Last major update issued on November 24, 2012 at 05:10 UTC.
[Solar and geomagnetic data - last month (updated
[Solar wind and electron fluence charts (updated daily)]
[Solar cycles 23-24 (last update November 1, 2012)] [Cycle 24 progress (last update November 1, 2012) ]
[Solar cycles 1-20]
[Graphical comparison of cycles 21, 22, 23 and 24 (last update November 1, 2012)]
[Graphical comparison of cycles 10, 12, 13, 14, 16 and 24 (last update November 1, 2012)]
[Historical solar and geomagnetic data charts 1954-2006 (last update April 5, 2007)]
[Archived reports since January 2003 (last update November 4, 2012)]
[POES auroral activity level since October
2009 - updated October 7, 2012]
[Solar polar fields vs solar cycles - updated June 27, 2011]
The geomagnetic field was quiet to active on November 23. Solar wind speed at SOHO ranged between 282 and 402 (est.) km/s. A solar wind shock was observed at ACE at 21:13 UTC, the arrival of the CME observed on November 20
Solar flux measured at 20h UTC on 2.8 GHz was 126.7 (increasing 5.0 over the last solar rotation). The Potsdam WDC planetary A index was 6 (STAR Ap - based on the mean of three hour interval ap indices: 6.0). Three hour interval K indices: 00110014 (planetary), 11121114 (Boulder).
The background x-ray flux was at the class B3 level.
At midnight UTC the visible solar disk had 8 spotted active regions (in 2K resolution SDO images).
Region 11618 [N08W27] decayed further and currently appears to have no
magnetic delta structures. C flares are possible.
Region 11619 [N10W70] was quiet and stable.
Region 11620 [S12E16] was quiet and stable.
Spotted regions not numbered by NOAA/SWPC:
S2059 [N08W22] was quiet and stable. The leader spot continues to slide slowly westwards along the southern edge of the trailing penumbra of AR 11618.
S2067 [S17W02] lost the spots observed the previous day and gained a trailing spot further east.
S2068 [N16W63] developed slightly and was quiet. For unknown reasons SWPC seems to count these spots as belonging to AR 11616 even if there clearly is two separate active regions.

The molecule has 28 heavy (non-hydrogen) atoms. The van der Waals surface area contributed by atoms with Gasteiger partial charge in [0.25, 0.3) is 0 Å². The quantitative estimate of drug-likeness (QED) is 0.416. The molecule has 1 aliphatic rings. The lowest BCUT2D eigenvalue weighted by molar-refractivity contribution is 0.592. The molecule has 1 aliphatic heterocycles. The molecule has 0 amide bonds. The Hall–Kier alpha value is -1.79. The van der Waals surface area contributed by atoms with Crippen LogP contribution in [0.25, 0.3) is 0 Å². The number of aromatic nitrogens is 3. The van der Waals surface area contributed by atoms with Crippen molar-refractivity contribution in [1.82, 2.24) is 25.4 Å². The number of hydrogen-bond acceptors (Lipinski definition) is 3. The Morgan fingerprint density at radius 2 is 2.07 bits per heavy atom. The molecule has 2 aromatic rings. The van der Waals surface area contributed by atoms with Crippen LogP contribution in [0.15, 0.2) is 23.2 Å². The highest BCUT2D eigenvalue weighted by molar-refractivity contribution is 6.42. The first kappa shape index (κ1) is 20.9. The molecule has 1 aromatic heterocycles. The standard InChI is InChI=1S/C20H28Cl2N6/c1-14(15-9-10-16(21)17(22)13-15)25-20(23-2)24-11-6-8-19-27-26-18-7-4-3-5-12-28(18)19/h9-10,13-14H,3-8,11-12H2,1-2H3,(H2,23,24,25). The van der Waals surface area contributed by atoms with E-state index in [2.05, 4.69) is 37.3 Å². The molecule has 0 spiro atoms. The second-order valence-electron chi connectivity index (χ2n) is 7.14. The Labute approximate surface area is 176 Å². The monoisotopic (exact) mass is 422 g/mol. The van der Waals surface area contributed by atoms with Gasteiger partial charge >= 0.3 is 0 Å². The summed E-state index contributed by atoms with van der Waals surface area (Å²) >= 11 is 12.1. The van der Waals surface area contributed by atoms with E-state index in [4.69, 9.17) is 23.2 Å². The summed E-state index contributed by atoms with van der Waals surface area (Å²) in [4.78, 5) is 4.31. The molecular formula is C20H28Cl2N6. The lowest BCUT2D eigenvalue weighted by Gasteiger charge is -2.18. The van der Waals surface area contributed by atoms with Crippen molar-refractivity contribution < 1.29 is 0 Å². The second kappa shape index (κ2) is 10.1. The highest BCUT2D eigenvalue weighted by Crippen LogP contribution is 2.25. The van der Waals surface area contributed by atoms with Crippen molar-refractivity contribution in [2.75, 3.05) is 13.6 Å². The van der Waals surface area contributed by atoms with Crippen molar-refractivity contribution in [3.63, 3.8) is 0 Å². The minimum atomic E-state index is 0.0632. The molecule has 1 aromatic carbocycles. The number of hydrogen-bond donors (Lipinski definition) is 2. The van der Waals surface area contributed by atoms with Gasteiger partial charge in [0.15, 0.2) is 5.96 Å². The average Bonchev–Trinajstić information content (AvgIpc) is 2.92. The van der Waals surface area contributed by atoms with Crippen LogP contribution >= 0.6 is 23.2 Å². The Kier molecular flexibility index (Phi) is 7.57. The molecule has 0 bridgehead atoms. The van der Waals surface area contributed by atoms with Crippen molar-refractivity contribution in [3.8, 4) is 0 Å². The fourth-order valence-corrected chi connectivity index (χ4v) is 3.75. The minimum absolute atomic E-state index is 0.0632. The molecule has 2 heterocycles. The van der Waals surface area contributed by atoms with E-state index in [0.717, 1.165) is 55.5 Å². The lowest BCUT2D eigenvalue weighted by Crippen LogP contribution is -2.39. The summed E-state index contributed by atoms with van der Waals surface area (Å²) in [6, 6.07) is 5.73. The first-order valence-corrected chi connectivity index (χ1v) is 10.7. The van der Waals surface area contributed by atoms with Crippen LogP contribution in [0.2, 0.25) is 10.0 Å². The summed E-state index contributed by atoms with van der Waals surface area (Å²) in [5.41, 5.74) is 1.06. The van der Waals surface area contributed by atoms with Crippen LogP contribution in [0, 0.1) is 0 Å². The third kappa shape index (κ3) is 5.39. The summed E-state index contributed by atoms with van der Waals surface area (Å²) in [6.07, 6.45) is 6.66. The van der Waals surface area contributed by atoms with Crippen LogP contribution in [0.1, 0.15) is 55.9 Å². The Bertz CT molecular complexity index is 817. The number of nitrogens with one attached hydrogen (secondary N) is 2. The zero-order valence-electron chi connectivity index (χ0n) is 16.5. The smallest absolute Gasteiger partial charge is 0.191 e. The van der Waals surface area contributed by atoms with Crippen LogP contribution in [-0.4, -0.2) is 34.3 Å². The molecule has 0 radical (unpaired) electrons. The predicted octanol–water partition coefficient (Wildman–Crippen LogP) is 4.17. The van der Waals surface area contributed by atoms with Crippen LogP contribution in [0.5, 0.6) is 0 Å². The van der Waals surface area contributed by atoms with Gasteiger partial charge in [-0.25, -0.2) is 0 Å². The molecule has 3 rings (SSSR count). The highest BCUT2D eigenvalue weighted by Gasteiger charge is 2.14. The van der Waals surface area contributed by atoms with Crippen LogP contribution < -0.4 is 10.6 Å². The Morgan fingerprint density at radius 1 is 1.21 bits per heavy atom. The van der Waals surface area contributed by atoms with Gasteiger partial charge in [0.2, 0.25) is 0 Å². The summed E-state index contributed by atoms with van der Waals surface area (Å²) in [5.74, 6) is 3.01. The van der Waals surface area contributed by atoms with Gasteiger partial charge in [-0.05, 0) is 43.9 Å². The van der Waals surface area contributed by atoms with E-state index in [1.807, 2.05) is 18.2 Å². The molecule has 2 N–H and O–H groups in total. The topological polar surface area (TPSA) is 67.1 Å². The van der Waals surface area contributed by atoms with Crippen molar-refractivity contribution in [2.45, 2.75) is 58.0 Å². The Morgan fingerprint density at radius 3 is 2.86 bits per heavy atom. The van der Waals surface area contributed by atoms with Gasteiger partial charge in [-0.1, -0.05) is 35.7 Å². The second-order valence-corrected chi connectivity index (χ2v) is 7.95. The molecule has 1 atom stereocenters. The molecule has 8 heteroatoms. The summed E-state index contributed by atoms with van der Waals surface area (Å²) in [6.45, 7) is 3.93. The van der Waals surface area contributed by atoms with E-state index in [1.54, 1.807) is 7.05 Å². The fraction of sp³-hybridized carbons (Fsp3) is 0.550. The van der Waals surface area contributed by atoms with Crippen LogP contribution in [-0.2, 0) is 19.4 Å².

New region S2070 [S23E57] emerged with a few spots.
New region S2071 [S20E18] emerged with tiny spots.
November 21: While most of the ejecta from the CME associated with the M3
event in AR 11618 was directed eastwards, components of the CME could be Earth
November 22: A filament eruption was observed starting in the southeast quadrant just after 08h UTC. LASCO C3 observed a faint and slow CME off the east limb from 10:42 UTC while the CME was visible in STEREO imagery from 10:09 UTC. There may be a very weak Earth directed component associated with this CME.
November 23: A filament eruption in the southern hemisphere was observed starting at 11:42 and peaking just after 14h UTC. In LASCO imagery it is difficult to determine if this CME was geoeffective due to a CME with an origin in an active region behind the northeast limb occurring a little earlier. STEREO imagery indicate that a faint component of the CME could be Earth directed.
Coronal hole history (since October
Compare today's report to the situation one solar rotation ago: 28 days ago 27 days ago 26 days ago
No obvious coronal holes are currently in or near Earth facing positions.
The above coronal hole map is based on a method where coronal holes are detected automatically. While the method may need some fine tuning, it has significant advantages over detecting coronal holes manually. The main improvement is the ability to detect coronal holes at and just beyond the solar limbs. Early results using this method for SDO images over a span of several weeks indicate a good match between coronal holes observed over the visible disk and their extent and position at the east and west limbs. Note that the polar coronal holes are easily detected using this method, the extent and intensity of both CHs are consistent with other data sources.